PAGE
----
Why Social Live-Streaming Shopping is the Scary Future of E-commerce

Why Social Live-Streaming Shopping is the Scary Future of E-commerce
Photo by Libby Penner / Unsplash

The fantastic growth rate of e-commerce during 2020 signals that change will arrive faster than expected in our beloved industries. Whether we like it or not, the retail transformation is irreversible and permanent. But while adapting to this new normal, what can the future of e-commerce surprise us with? In my view, the future belongs to social live-streaming shopping.

Precisely when the first millennials arrived on earth, at the start of the 80s decade, HSN (Home Shopping Network) started to innovate on cable TV. Founded by a former DJ who started selling can openers on live radio, HSN pioneered a televised sales pitch for consumer goods. Credit cards and QR code payment systems sustained this bizarre industry. So much so that in 2020, if you turn on your TV during daytime and check generic stations, you might be able to watch TV shopping in its awesomeness.

HSN Live from Herkimer Diamonds on Tuesday
HSN Network

But no one talks about this in the world of marketing. In our bubble, in 2020, we spoke about social live-streaming commerce. Like many technologies and consumer trends, social live-streaming shopping has its origin in China. The following video about Alibaba, which I highly recommend inspired me to write this article.

5 minutes into watching this, I realized I was watching the future of e-commerce. The missing link between the current primitive search/scroll/click functionality that we sometimes struggle with these days on any e-commerce platform and the VR shopping future promise that copies a live retail experience. Live streaming shopping offers the perfect mix of retail experience from the comfort of your mobile. And it’s available today; no new technology is needed.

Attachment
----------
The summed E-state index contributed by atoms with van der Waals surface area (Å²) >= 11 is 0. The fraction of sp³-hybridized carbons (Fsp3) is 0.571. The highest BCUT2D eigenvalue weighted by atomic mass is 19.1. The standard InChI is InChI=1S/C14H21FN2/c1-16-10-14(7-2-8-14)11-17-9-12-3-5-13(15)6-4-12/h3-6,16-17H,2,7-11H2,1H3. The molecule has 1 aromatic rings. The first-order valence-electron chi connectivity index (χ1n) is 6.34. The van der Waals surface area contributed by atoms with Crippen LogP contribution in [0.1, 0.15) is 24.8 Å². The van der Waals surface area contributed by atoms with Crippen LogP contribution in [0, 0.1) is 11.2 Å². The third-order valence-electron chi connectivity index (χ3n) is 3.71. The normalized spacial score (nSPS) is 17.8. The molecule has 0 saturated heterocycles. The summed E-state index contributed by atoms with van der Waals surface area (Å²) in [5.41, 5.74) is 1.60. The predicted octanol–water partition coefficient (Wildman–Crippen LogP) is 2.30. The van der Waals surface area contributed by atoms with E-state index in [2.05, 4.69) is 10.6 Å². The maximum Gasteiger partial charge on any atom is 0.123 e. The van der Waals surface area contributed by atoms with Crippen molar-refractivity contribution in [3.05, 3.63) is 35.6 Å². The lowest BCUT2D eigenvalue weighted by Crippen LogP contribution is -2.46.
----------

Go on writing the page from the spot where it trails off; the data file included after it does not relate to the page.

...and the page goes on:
The 3 elements that inspired me to see the future are:

Social allows you to deeply understand your customers

The immense promise of social live-streaming shopping is the perfect understanding of customers’ preferences and tastes by marrying their historical purchase data and engagements on the platform. If Alibaba is uniquely positioned to challenge and win this game in China, the future is less clear in the Western world. A magic winner would sit somewhere between Facebook/Instagram and Amazon, but the choice between the two behemoths on who will win this game is challenging to decide in 2020. Amazon launched Amazon Live in 2019, with little commercial success.

To me, it merely looks like HSN OTT. A year later, Instagram launched its Shop menu directly in the app, after offering post-shopping for some time now. I am not 100% convinced of my betting strategy.

Creating excitement and brilliantly showcasing the product while shopping

Unlike retail, e-commerce, and social are great at creating excitement and teasing the right customers. Early hints, reminders to connect, teasing messages – all this is available in-app without too much fuss. When the shopping moment arrives, the value equation turns on its head.

Ditching the millions of dollars spent on advertising production or retail furniture, a simple wardrobe or shoe rack can be enough to showcase the product. But a static image is not what we as consumers want; we want someone to try the shoes, hear others talk about them, discuss the size and fit, the materials, and then add in some magic dust of selling talk. Layering in AR technologies can offer a personal fitting experience on top of the showcase.

Scarcity triggers in social live-streaming shopping environments

Probably the feature I admire the most in live-streaming shopping is the psychological play with scarcity. We know that once something is in high demand, we want it more. The dropping culture, made famous by sneakers companies, could be embraced by every other company now: from designer chocolate bars to cars.

Micah Mitchell (micahmitchell) on Pinterest

My bet is that social live-streaming will further sink retail faster than e-commerce initially did. What do you think about this bold claim?